San Diego receives funds to fight bioterror

The U.S. Department of Homeland Security announced on July 15 that San Diego will receive $16.2 million dollars for anti-terrorism and emergency preparedness related activities.

Janet Napolitano announced the grants to a total of 64 cities as part of the Urban Areas Security Initiative, which this year gave out a total of $832 million in grant money for homeland security initiatives, according to City News Service.

In 2007, San Diego Mayor Jerry Sanders made four lobbying trips to Washington, D.C., after San Diego was taken off the list of cities slated to receive federal funding. That year, San Diego received $16 million.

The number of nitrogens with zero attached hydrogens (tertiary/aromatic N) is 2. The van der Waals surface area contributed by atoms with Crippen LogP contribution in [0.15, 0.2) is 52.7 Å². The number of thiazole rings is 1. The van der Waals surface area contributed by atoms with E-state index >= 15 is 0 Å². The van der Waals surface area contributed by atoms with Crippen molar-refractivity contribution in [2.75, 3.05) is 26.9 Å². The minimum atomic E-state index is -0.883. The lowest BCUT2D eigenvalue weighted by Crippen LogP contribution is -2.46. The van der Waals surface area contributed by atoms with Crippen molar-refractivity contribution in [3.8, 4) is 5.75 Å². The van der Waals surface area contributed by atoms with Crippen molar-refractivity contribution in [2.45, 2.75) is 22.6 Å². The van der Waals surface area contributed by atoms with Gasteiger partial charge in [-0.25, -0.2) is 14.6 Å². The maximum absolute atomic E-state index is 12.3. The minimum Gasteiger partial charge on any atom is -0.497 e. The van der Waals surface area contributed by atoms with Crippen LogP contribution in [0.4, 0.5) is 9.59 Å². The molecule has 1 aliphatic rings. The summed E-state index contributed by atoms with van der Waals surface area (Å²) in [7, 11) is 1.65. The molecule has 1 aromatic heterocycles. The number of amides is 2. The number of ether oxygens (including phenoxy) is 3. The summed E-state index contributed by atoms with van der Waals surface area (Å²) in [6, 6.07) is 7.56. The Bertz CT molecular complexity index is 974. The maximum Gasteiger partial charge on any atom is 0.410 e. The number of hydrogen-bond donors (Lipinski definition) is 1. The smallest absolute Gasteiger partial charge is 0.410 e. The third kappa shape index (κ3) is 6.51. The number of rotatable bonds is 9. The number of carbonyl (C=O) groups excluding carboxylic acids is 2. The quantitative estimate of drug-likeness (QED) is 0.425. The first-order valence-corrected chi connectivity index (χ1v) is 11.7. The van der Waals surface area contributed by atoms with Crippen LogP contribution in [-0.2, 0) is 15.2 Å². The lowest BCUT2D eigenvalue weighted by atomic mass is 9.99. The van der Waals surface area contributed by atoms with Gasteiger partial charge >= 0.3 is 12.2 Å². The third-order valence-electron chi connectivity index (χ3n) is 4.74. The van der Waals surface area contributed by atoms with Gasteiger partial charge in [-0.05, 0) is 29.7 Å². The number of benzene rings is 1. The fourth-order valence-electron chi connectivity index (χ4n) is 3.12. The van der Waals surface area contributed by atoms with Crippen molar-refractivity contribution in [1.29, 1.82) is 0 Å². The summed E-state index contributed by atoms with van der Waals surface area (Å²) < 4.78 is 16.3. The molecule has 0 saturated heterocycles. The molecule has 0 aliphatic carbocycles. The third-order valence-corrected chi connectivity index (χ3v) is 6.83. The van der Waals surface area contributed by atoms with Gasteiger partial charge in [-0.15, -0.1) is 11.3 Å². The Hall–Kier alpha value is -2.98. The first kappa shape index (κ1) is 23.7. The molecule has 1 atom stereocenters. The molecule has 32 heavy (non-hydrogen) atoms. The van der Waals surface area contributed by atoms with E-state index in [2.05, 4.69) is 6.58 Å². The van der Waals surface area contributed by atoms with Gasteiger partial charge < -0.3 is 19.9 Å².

The mayor’s office said the city will use the DHS money to help strengthen its emergency communications network and improve the entire region’s ability to confront a chemical, biological or radiological attack. A 2007 panel of observers from DHS concluded that San Diego’s ability to communicate in a disaster ranked sixth out of 75 cities evaluated.

The USAI selects cities to receive funding based on their relative likelihood of being involved in a terrorist attack. According to DHS, cities labeled as high risk, of which there are seven, receive over 50 percent of the annual funds. These metropolitan areas include Los Angeles, Jersey City/Newark, the Bay Area, New York City, Washington, D.C., Houston and Chicago.